One glass case in particular had to be avoided. Inside it were two elaborately carved elephant tusks that I gathered were from the city of Benin, and while that itself could be explained to the line of children I was dragging along behind me, the ominous reddish-brown deposit that still clung to cracks in the ivory could not. So a detour was made around the walls of the Africa Room at the American Museum of Natural History. The children came from schools in Queens, the Bronx, and Harlem, and most spoke English. But talking about that exhibit would need a diplomatic finesse, and a happily managed dissimulation, far beyond the talents of a foreign student working as a guide in 1960.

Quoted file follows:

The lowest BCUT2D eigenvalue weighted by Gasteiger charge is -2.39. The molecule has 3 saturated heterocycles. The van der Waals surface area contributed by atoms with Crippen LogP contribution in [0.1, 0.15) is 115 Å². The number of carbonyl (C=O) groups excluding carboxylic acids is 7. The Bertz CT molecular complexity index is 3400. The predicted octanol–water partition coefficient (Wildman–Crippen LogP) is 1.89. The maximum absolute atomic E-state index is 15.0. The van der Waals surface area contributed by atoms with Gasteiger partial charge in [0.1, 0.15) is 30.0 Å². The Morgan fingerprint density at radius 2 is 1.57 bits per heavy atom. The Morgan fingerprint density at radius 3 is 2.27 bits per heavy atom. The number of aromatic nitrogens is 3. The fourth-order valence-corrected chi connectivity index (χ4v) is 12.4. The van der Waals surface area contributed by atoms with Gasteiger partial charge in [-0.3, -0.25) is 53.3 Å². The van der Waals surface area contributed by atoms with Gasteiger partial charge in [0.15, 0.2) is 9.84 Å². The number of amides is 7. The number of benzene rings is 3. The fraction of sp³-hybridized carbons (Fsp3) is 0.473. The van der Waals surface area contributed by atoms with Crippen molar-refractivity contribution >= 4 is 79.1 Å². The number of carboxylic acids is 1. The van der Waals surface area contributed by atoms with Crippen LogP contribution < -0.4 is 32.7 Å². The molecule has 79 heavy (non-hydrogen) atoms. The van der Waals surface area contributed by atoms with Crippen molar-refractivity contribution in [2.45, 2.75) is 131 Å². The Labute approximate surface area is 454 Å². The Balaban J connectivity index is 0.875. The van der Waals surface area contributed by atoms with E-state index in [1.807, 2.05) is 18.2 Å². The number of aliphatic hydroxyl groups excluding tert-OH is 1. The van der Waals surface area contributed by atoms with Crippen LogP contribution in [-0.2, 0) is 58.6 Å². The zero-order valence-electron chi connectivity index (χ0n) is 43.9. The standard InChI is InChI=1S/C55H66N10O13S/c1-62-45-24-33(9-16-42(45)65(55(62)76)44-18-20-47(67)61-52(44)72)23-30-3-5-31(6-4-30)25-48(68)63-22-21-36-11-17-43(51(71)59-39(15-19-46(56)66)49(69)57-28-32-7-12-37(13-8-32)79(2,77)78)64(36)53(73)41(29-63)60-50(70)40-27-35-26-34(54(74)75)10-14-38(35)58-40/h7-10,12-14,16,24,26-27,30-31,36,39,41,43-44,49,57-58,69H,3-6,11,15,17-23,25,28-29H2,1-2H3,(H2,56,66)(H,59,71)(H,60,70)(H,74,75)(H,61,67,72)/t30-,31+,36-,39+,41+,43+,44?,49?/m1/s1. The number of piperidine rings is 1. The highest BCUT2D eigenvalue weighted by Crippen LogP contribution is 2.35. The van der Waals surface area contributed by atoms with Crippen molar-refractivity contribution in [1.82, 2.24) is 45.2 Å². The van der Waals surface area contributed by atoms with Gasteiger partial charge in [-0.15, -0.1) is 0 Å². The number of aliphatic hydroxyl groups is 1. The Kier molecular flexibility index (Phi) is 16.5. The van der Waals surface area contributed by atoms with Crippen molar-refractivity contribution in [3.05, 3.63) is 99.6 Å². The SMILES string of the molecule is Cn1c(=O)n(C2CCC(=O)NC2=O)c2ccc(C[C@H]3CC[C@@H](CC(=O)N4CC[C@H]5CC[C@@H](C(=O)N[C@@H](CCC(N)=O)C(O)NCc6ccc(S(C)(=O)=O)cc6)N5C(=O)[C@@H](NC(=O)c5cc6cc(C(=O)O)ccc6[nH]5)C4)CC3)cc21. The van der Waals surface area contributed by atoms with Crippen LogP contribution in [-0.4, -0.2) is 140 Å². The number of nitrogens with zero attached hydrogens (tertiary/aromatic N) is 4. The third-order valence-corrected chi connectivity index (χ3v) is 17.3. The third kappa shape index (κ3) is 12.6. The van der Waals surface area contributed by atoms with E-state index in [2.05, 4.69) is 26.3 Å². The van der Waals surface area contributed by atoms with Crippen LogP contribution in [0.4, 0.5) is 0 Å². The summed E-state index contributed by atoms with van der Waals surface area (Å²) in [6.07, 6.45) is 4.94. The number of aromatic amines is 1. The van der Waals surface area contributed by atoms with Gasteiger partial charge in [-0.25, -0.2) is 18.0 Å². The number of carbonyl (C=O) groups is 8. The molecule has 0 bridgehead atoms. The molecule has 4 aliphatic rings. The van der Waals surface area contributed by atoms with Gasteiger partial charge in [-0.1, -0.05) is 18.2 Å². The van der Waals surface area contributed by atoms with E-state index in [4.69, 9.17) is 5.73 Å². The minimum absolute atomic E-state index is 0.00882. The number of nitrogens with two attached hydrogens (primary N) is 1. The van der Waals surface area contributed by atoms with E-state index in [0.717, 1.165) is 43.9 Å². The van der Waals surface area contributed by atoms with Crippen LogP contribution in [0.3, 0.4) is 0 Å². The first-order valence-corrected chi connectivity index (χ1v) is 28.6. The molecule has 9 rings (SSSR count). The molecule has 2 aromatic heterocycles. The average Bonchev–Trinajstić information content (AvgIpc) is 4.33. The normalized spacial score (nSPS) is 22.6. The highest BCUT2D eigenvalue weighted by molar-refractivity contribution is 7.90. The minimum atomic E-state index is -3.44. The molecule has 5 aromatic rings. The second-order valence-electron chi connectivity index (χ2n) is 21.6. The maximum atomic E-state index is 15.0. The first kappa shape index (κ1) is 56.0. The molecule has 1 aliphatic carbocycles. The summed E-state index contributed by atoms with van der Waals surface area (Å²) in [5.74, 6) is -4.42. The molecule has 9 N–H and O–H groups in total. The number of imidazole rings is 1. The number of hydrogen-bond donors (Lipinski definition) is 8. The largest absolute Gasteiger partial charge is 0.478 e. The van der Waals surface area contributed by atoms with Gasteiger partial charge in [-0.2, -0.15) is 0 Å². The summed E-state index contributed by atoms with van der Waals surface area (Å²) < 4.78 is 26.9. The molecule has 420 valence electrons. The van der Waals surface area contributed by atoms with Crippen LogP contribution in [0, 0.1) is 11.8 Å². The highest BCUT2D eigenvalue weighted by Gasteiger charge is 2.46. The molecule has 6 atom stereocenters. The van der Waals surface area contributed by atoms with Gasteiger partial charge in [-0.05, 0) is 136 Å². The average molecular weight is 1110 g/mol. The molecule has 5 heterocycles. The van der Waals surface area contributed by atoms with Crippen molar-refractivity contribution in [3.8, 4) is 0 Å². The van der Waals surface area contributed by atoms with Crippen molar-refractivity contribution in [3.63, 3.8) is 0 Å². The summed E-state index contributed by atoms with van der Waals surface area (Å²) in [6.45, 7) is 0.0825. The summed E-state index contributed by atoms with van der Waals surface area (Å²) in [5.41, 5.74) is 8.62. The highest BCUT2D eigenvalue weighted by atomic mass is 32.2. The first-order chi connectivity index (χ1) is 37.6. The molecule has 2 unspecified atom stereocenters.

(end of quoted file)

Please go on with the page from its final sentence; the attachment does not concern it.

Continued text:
What was really needed was a man like Neil MacGregor—the Director of the British Museum since 2002, previously the Director of the National Gallery in London, and a former editor of The Burlington Magazine. MacGregor is rightly admired for...


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